Les and Judy Vadász named ‘Alcalde’
SONOMA’S NEWEST ALCADES, Les and Judy Vadász, at the Red and White Ball.
Among Sonoma’s many nonprofit organizations, you’d be hard-pressed to find a charity that Les and Judy Vadász have not had a hand in.
Just to scratch the surface, they built the Intel Computer Club at the Boys & Girls Club, they funded the Vineyard Workers Services camps for years, they kicked off the ARTS program at the Sonoma Valley Museum of Art, they both served as mentors with the Sonoma Valley Mentoring Alliance and their annual contributions provide 260,000 meals for the Sonoma County Council on Aging’s Meals on Wheels service. Their Vadász Family Foundation has fostered a culture of giving for 15 years.
Based on their humble attitude and the immense support shown to area charities, the Sonoma City Council voted Les and Judy Vadász as Sonoma’s next Alcalde on Monday night, a title presented annually to Sonoma’s “most useful citizen.” Occasionally, when a married couple has spent considerable time volunteering together, both are selected, such as Paul and Adele Harrison in 1981 or Bob and Carolyn Stone in 1996. This year’s nominees also included Gary Edwards and Robert Wilson.
In addition to signing checks, the Vadászes are known for tackling problems head and hands-on, with a particular proclivity for all things education. Concerned with how English-language learners were falling through the cracks, Les Vadász researched innovative solutions to help immigrant students.
In 2008, he discovered a program of the Exploratorium’s Institute for Inquiry that focused on teaching English through exciting science projects, a concept he brought to Sonoma Valley Unified School District Superintendant Louann Carlomagno. The program was launched at El Verano Elementary School – thanks to funding from the Vadász Family Foundation and the Sonoma Valley Education Foundation – with wildly successful results.
“When you ask (the students) what their favorite part of school is, besides recess and lunch, it’s science,” said Craig Madison, a third-grade teacher at El Verano, after the first year of the program. Without the Vadászes early support, the Sonoma Valley Unified School District would have never qualified for the $3 million federal grant to expand the program to all five public elementary schools.
Les Vadász responded simply about his efforts at the time, “I’m very satisfied with the program, but that’s really minor. The fact that the school community is satisfied, that’s what’s really important.”
Les Vadász was born in Budapest, Hungary, and fled his homeland during the 1956 revolution, finding sanctuary and solace in Canada, where he earned a scholarship to attend McGill University. He moved to the United States in 1961 as a technical engineer and, in 1968, he became the fourth person hired by the Intel Corporation, where he spent decades helping transform the company into the world’s largest producer of semiconductor chips.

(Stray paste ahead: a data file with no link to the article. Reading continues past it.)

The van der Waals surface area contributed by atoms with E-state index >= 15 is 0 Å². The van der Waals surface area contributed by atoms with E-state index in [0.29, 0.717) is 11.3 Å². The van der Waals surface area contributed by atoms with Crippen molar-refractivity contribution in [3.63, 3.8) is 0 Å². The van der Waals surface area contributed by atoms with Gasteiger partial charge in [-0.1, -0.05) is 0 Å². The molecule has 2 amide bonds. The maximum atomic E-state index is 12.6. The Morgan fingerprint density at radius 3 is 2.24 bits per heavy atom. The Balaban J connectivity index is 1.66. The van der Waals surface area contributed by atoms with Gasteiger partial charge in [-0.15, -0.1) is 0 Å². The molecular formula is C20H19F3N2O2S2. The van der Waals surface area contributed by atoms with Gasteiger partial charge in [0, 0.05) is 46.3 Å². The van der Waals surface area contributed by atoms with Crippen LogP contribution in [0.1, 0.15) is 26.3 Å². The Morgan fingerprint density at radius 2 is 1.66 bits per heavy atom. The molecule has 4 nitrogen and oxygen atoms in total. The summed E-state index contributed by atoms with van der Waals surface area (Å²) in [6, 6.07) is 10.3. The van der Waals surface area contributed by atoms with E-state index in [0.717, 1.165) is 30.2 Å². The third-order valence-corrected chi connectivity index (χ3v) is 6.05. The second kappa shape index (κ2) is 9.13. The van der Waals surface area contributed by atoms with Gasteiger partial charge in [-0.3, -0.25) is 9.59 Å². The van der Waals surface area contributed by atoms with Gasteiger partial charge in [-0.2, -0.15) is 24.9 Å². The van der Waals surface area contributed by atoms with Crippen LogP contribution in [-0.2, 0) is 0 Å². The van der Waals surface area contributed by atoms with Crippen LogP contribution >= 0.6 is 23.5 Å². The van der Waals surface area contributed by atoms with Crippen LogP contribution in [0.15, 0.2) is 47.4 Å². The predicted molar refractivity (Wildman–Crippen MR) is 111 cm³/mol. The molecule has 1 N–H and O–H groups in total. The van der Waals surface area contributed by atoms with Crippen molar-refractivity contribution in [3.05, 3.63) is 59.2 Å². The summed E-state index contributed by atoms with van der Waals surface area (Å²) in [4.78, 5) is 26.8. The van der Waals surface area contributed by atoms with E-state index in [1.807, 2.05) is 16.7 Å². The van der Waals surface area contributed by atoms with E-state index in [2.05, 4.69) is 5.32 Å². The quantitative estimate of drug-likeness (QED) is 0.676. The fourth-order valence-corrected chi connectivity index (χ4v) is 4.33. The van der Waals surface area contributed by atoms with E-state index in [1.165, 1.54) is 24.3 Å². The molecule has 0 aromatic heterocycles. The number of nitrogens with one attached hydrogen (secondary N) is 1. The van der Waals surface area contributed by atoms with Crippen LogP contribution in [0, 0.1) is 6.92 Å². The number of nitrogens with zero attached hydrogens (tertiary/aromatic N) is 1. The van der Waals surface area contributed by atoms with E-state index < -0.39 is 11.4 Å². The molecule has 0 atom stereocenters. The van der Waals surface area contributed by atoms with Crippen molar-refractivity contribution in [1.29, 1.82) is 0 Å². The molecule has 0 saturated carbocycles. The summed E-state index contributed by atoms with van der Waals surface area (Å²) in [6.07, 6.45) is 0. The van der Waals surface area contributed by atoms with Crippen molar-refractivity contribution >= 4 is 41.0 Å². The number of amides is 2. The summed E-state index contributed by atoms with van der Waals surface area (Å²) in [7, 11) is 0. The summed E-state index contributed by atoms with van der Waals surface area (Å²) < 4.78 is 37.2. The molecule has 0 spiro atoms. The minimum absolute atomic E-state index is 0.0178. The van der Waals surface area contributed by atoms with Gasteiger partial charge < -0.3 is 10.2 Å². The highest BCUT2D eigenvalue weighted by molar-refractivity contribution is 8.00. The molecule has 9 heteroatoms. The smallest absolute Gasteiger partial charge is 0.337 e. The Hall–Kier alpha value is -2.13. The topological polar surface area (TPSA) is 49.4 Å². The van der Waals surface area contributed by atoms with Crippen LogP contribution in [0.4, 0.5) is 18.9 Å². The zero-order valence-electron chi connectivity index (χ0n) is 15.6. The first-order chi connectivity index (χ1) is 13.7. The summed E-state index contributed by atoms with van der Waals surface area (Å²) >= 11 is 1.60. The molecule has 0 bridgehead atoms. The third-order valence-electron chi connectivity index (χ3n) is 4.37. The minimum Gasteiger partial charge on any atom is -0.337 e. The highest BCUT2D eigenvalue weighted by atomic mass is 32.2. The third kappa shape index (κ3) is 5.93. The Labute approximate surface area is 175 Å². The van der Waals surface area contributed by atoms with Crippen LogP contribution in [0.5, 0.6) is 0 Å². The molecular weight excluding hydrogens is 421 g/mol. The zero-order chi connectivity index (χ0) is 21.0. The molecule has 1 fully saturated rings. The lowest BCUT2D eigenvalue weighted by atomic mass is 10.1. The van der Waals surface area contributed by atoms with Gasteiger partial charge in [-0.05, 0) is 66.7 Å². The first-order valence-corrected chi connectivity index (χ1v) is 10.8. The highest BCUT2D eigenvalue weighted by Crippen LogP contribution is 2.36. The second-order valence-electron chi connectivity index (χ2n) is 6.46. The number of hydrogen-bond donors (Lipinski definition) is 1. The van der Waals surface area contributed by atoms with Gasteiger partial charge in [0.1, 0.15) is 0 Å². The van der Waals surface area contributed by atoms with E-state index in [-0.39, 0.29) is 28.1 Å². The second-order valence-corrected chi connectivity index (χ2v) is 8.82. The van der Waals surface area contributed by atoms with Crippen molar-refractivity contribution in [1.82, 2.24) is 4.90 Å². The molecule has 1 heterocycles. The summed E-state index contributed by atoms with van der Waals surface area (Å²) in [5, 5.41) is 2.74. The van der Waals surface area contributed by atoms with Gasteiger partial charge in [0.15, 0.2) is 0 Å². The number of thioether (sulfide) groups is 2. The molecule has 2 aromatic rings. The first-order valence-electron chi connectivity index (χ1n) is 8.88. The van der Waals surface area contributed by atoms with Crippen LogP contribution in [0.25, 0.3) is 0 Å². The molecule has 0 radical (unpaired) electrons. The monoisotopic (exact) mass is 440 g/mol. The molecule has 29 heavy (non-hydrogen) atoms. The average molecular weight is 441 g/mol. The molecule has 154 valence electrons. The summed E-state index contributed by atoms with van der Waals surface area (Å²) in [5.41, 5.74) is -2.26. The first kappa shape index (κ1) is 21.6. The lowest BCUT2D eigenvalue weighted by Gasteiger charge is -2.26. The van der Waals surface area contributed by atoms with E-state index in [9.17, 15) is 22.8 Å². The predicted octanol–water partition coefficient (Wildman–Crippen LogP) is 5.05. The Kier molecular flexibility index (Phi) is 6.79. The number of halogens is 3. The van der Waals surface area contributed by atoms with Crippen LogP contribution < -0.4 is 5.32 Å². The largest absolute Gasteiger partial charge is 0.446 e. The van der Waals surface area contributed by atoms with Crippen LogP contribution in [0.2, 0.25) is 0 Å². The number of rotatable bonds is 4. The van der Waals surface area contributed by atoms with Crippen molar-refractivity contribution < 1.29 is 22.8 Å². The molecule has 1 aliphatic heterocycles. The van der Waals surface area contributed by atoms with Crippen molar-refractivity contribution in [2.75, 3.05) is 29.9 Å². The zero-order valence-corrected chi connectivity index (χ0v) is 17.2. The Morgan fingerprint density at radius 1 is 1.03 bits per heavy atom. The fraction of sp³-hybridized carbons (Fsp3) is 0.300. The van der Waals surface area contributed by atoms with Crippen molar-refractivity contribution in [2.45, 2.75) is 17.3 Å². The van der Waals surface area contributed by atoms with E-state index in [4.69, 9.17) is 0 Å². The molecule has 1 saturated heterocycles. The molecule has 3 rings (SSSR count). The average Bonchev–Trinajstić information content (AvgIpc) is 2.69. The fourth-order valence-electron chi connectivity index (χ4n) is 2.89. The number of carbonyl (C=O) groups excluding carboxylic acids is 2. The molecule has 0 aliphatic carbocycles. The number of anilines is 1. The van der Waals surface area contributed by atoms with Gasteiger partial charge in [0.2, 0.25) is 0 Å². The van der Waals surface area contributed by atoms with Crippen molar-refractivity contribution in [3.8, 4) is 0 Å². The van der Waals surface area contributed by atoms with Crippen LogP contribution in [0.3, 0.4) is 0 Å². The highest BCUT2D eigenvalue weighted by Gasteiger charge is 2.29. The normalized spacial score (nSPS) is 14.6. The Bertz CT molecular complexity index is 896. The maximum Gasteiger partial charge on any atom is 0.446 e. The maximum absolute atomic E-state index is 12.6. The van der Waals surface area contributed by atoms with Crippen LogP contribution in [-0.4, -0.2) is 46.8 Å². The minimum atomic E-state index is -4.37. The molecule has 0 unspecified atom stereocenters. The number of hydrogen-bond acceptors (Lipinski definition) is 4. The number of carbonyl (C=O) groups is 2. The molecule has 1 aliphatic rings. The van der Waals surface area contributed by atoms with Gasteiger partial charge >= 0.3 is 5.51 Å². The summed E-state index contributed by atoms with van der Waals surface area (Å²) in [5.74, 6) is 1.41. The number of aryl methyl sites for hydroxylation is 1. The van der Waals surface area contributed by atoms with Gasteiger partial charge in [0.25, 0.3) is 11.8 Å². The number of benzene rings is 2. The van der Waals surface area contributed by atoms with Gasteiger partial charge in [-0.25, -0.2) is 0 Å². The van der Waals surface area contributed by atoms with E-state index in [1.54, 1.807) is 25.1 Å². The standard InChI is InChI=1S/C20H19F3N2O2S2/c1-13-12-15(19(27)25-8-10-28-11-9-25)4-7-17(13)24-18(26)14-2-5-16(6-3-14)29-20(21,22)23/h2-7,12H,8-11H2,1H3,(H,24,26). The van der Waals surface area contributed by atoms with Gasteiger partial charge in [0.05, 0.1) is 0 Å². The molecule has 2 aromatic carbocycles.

“I have shared Les’ story numerous times when teens express their frustrations at the challenges they face as immigrants in the United States. Les and Judy’s story shows them great things are truly possible through education and diligence,” wrote Cristin Lawrence, executive director of Sonoma Valley Teen Services, in her letter to the City Council supporting the Vadászes for Alcalde.
After Les Vadász retired in 2003 as executive vice president, he and Judy eventually moved to Sonoma, where they quickly became active in the substantial philanthropic community.
“Along with Keith Wicks, Judy started the Plein Air Festival … of which all the proceeds go to education,” said Steve Pease, who wrote one of the 40 letters encouraging the City Council to bestow the Alcalde title on the Vadászes.
In another letter, Donna Halow recounted how Judy Vadász grew pumpkins on her property to sell at Halloween to benefit Vintage House. Even when the season was bad, and no pumpkins would grow, Judy Vadász would purchase pumpkins to fill out the patch, with all monies donated to the senior center.
“Sonoma Valley is indeed a better, stronger, more dynamic and increasingly vibrant place to live, learn, grow and grow old thanks to Les and Judy Vadász,” wrote Richard Dale, executive director of the Sonoma Ecology Center, in his letter of support.
As Alcalde, the Vadászes receive the silver-tipped cane presented to the first Alcalde ever appointed, August Pinelli in 1976, along with a key to the city. They will also be honored at the luncheon reception at a date to be determined. Check the Index-Tribune for details when they become available.